Now, those who claim that inflation is caused by an overheated economy are really saying that the immediate source of stadium discomfort is people trying to get a better view of the action at the expense of others, The root cause problem is that the game has become too exciting. Companies always want to raise prices and employees always want to negotiate higher wages, but they only go for it when sales are high and jobs are abundant. Cool things down: Make sports less interesting—i.e. push the economy into recession or even recession—and people will return to their seats—i.e., inflation will slow down.
And that is, in fact, basically the policy major economies are adopting to control inflation. The Federal Reserve and the European Central Bank have been raising interest rates in a deliberate effort to slow their economies and raise the risk of recession, precisely to persuade companies that they no longer have “pricing power” and to persuade workers to That they cannot demand such a huge increment.
But is that really the best we can do? We want football games to be exciting; Will they remain boring enough to keep the audience on their seats? Accordingly, there are many good aspects of a warming economy – tight labor markets are leading to a welcome downturn in the economy, among other things. pay disparity, which had been growing for several years. Should we give up these benefits to control inflation?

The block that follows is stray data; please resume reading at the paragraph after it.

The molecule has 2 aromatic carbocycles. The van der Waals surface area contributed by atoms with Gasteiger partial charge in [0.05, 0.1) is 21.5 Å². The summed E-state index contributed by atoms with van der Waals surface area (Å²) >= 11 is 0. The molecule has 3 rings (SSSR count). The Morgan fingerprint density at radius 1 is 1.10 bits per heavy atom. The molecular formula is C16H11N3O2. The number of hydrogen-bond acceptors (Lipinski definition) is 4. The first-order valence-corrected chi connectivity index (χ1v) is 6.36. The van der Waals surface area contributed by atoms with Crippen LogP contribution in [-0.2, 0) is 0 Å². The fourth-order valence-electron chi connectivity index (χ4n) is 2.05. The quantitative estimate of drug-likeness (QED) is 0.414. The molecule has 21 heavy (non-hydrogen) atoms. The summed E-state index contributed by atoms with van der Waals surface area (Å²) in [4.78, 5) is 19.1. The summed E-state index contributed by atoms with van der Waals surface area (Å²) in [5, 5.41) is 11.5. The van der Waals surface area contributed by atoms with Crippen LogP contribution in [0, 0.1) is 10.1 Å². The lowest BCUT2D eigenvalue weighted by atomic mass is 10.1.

In the 1970s, there was widespread talk of “income policy”—some combination of incentives and moral coercion that could reconcile low inflation with a warming economy. This kind of thing got taken away, I think, partly because of a bad experience with Richard Nixon. rate controland partly because of a general loss of faith in the ability of government.
But there have also been some historical examples of successful income policy. Notably, in 1985 Israel corrected high inflation without a severe recession, by implementing temporary wage and price controls.
Realistically, this is not going to happen in major economies in the near future. But is it really foolish to imagine that we can make the fight against inflation somewhat less painful by seeking tools that go beyond raising interest rates until businesses and workers have pushed their limits? Haven’t you learned?
President Biden has been given enough grief for the jaw-dropping corporations that he charged up Taking advantage of inflation to engage in profiteering. European countries have been criticized for trying to control energy bills rate control, We can debate the finer points of these policies, but are they wrong in principle?
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